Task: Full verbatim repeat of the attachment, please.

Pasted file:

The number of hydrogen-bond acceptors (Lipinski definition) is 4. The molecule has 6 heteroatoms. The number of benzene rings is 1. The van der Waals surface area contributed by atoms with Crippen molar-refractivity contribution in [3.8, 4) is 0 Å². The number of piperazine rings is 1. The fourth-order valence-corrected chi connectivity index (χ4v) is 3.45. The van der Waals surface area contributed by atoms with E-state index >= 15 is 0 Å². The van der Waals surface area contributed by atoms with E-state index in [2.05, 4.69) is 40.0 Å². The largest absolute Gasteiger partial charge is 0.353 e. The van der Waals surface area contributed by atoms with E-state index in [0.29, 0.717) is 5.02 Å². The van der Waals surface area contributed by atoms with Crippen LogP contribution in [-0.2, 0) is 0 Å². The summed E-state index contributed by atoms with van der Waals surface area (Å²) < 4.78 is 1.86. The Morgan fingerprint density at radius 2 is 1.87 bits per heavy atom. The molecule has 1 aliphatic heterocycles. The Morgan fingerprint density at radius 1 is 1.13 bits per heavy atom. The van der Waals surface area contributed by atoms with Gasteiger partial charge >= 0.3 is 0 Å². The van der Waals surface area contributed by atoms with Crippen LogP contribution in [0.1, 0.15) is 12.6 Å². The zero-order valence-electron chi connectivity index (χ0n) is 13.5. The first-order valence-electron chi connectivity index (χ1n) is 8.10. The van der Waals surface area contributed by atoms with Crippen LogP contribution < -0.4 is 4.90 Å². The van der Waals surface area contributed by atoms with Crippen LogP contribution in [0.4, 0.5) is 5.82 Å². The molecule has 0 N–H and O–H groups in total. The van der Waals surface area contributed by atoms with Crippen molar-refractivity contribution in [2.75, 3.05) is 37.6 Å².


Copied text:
The number of hydrogen-bond acceptors (Lipinski definition) is 4. The molecule has 6 heteroatoms. The number of benzene rings is 1. The van der Waals surface area contributed by atoms with Crippen molar-refractivity contribution in [3.8, 4) is 0 Å². The number of piperazine rings is 1. The fourth-order valence-corrected chi connectivity index (χ4v) is 3.45. The van der Waals surface area contributed by atoms with E-state index >= 15 is 0 Å². The van der Waals surface area contributed by atoms with E-state index in [2.05, 4.69) is 40.0 Å². The largest absolute Gasteiger partial charge is 0.353 e. The van der Waals surface area contributed by atoms with E-state index in [0.29, 0.717) is 5.02 Å². The van der Waals surface area contributed by atoms with Crippen LogP contribution in [-0.2, 0) is 0 Å². The summed E-state index contributed by atoms with van der Waals surface area (Å²) < 4.78 is 1.86. The Morgan fingerprint density at radius 2 is 1.87 bits per heavy atom. The molecule has 1 aliphatic heterocycles. The Morgan fingerprint density at radius 1 is 1.13 bits per heavy atom. The van der Waals surface area contributed by atoms with Gasteiger partial charge >= 0.3 is 0 Å². The van der Waals surface area contributed by atoms with Crippen LogP contribution in [0.1, 0.15) is 12.6 Å². The zero-order valence-electron chi connectivity index (χ0n) is 13.5. The first-order valence-electron chi connectivity index (χ1n) is 8.10. The van der Waals surface area contributed by atoms with Crippen LogP contribution < -0.4 is 4.90 Å². The van der Waals surface area contributed by atoms with Crippen LogP contribution in [0.4, 0.5) is 5.82 Å². The molecule has 0 N–H and O–H groups in total. The van der Waals surface area contributed by atoms with Crippen molar-refractivity contribution in [2.75, 3.05) is 37.6 Å².